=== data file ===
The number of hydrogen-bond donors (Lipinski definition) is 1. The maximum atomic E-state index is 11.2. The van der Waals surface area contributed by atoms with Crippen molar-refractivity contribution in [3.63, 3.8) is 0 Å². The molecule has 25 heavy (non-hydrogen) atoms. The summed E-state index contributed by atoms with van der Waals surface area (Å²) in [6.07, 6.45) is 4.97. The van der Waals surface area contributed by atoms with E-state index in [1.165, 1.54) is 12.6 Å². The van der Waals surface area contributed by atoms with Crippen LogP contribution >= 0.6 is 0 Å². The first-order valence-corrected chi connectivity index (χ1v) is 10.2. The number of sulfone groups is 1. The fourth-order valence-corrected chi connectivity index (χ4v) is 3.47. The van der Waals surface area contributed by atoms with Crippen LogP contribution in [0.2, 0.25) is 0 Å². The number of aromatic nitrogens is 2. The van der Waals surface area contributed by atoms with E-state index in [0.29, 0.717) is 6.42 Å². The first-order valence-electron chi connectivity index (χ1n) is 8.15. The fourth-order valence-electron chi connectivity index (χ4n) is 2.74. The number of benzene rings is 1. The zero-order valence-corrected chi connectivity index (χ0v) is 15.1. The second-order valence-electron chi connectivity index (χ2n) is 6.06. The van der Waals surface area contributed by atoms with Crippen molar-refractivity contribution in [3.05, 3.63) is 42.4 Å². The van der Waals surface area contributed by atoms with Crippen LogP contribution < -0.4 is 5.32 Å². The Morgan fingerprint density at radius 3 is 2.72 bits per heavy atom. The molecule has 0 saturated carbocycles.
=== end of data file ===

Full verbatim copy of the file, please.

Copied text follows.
The number of hydrogen-bond donors (Lipinski definition) is 1. The maximum atomic E-state index is 11.2. The van der Waals surface area contributed by atoms with Crippen molar-refractivity contribution in [3.63, 3.8) is 0 Å². The molecule has 25 heavy (non-hydrogen) atoms. The summed E-state index contributed by atoms with van der Waals surface area (Å²) in [6.07, 6.45) is 4.97. The van der Waals surface area contributed by atoms with E-state index in [1.165, 1.54) is 12.6 Å². The van der Waals surface area contributed by atoms with Crippen LogP contribution >= 0.6 is 0 Å². The first-order valence-corrected chi connectivity index (χ1v) is 10.2. The number of sulfone groups is 1. The fourth-order valence-corrected chi connectivity index (χ4v) is 3.47. The van der Waals surface area contributed by atoms with Crippen LogP contribution in [0.2, 0.25) is 0 Å². The number of aromatic nitrogens is 2. The van der Waals surface area contributed by atoms with E-state index in [0.29, 0.717) is 6.42 Å². The first-order valence-electron chi connectivity index (χ1n) is 8.15. The fourth-order valence-electron chi connectivity index (χ4n) is 2.74. The number of benzene rings is 1. The zero-order valence-corrected chi connectivity index (χ0v) is 15.1. The second-order valence-electron chi connectivity index (χ2n) is 6.06. The van der Waals surface area contributed by atoms with Crippen molar-refractivity contribution in [3.05, 3.63) is 42.4 Å². The van der Waals surface area contributed by atoms with Crippen LogP contribution < -0.4 is 5.32 Å². The Morgan fingerprint density at radius 3 is 2.72 bits per heavy atom. The molecule has 0 saturated carbocycles.